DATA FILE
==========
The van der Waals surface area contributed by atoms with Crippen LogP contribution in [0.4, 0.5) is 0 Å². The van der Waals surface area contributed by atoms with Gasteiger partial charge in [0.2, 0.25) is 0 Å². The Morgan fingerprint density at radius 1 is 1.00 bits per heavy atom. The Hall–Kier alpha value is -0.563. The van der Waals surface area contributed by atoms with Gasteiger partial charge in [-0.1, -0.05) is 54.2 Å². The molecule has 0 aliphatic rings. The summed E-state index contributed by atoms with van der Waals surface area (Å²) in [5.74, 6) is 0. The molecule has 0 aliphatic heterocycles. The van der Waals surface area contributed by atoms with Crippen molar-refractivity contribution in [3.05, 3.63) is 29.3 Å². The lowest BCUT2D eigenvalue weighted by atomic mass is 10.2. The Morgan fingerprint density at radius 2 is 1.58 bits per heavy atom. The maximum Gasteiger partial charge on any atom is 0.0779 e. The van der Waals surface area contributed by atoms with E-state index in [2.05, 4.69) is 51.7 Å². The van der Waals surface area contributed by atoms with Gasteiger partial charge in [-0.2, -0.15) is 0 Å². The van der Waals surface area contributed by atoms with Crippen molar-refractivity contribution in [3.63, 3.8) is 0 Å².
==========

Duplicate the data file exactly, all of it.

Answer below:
The van der Waals surface area contributed by atoms with Crippen LogP contribution in [0.4, 0.5) is 0 Å². The van der Waals surface area contributed by atoms with Gasteiger partial charge in [0.2, 0.25) is 0 Å². The Morgan fingerprint density at radius 1 is 1.00 bits per heavy atom. The Hall–Kier alpha value is -0.563. The van der Waals surface area contributed by atoms with Gasteiger partial charge in [-0.1, -0.05) is 54.2 Å². The molecule has 0 aliphatic rings. The summed E-state index contributed by atoms with van der Waals surface area (Å²) in [5.74, 6) is 0. The molecule has 0 aliphatic heterocycles. The van der Waals surface area contributed by atoms with Crippen molar-refractivity contribution in [3.05, 3.63) is 29.3 Å². The lowest BCUT2D eigenvalue weighted by atomic mass is 10.2. The Morgan fingerprint density at radius 2 is 1.58 bits per heavy atom. The maximum Gasteiger partial charge on any atom is 0.0779 e. The van der Waals surface area contributed by atoms with E-state index in [2.05, 4.69) is 51.7 Å². The van der Waals surface area contributed by atoms with Gasteiger partial charge in [-0.2, -0.15) is 0 Å². The van der Waals surface area contributed by atoms with Crippen molar-refractivity contribution in [3.63, 3.8) is 0 Å².